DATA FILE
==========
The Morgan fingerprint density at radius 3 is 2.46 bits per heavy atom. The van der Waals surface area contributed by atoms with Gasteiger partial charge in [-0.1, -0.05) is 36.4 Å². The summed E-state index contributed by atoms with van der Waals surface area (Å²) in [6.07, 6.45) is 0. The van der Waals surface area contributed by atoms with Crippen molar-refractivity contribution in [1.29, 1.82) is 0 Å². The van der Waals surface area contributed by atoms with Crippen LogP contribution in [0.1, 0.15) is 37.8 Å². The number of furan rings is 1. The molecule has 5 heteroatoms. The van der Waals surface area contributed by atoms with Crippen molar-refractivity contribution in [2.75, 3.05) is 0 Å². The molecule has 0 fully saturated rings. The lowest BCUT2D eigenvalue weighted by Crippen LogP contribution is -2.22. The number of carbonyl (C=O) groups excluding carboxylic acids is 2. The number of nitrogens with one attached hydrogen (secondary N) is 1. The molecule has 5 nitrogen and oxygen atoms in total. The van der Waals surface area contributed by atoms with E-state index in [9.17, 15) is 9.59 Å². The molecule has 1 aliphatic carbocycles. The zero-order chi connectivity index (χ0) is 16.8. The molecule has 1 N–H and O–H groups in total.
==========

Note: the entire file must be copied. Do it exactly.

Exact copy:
The Morgan fingerprint density at radius 3 is 2.46 bits per heavy atom. The van der Waals surface area contributed by atoms with Gasteiger partial charge in [-0.1, -0.05) is 36.4 Å². The summed E-state index contributed by atoms with van der Waals surface area (Å²) in [6.07, 6.45) is 0. The van der Waals surface area contributed by atoms with Crippen molar-refractivity contribution in [1.29, 1.82) is 0 Å². The van der Waals surface area contributed by atoms with Crippen LogP contribution in [0.1, 0.15) is 37.8 Å². The number of furan rings is 1. The molecule has 5 heteroatoms. The van der Waals surface area contributed by atoms with Crippen molar-refractivity contribution in [2.75, 3.05) is 0 Å². The molecule has 0 fully saturated rings. The lowest BCUT2D eigenvalue weighted by Crippen LogP contribution is -2.22. The number of carbonyl (C=O) groups excluding carboxylic acids is 2. The number of nitrogens with one attached hydrogen (secondary N) is 1. The molecule has 5 nitrogen and oxygen atoms in total. The van der Waals surface area contributed by atoms with E-state index in [9.17, 15) is 9.59 Å². The molecule has 1 aliphatic carbocycles. The zero-order chi connectivity index (χ0) is 16.8. The molecule has 1 N–H and O–H groups in total.